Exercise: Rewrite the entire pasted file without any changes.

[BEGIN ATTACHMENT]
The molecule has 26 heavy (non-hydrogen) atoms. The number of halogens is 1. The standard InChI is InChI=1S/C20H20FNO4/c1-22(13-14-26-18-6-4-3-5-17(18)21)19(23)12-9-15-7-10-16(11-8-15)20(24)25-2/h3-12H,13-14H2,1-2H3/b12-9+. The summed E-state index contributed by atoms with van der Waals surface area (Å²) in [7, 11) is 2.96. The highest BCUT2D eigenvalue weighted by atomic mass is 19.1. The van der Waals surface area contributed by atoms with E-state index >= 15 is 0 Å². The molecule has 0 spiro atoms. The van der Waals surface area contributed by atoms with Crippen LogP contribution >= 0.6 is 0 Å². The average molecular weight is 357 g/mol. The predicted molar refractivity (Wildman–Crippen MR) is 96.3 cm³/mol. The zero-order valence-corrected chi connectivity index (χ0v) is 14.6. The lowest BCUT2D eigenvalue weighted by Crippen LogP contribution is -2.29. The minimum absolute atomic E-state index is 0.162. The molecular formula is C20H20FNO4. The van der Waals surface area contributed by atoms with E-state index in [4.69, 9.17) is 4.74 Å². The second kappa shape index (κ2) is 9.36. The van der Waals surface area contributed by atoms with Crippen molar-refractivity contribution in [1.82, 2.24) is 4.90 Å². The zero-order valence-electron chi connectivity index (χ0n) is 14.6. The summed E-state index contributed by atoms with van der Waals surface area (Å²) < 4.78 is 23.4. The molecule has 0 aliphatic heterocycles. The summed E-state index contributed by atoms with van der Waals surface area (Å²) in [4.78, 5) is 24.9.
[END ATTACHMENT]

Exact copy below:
The molecule has 26 heavy (non-hydrogen) atoms. The number of halogens is 1. The standard InChI is InChI=1S/C20H20FNO4/c1-22(13-14-26-18-6-4-3-5-17(18)21)19(23)12-9-15-7-10-16(11-8-15)20(24)25-2/h3-12H,13-14H2,1-2H3/b12-9+. The summed E-state index contributed by atoms with van der Waals surface area (Å²) in [7, 11) is 2.96. The highest BCUT2D eigenvalue weighted by atomic mass is 19.1. The van der Waals surface area contributed by atoms with E-state index >= 15 is 0 Å². The molecule has 0 spiro atoms. The van der Waals surface area contributed by atoms with Crippen LogP contribution >= 0.6 is 0 Å². The average molecular weight is 357 g/mol. The predicted molar refractivity (Wildman–Crippen MR) is 96.3 cm³/mol. The zero-order valence-corrected chi connectivity index (χ0v) is 14.6. The lowest BCUT2D eigenvalue weighted by Crippen LogP contribution is -2.29. The minimum absolute atomic E-state index is 0.162. The molecular formula is C20H20FNO4. The van der Waals surface area contributed by atoms with E-state index in [4.69, 9.17) is 4.74 Å². The second kappa shape index (κ2) is 9.36. The van der Waals surface area contributed by atoms with Crippen molar-refractivity contribution in [1.82, 2.24) is 4.90 Å². The zero-order valence-electron chi connectivity index (χ0n) is 14.6. The summed E-state index contributed by atoms with van der Waals surface area (Å²) < 4.78 is 23.4. The molecule has 0 aliphatic heterocycles. The summed E-state index contributed by atoms with van der Waals surface area (Å²) in [4.78, 5) is 24.9.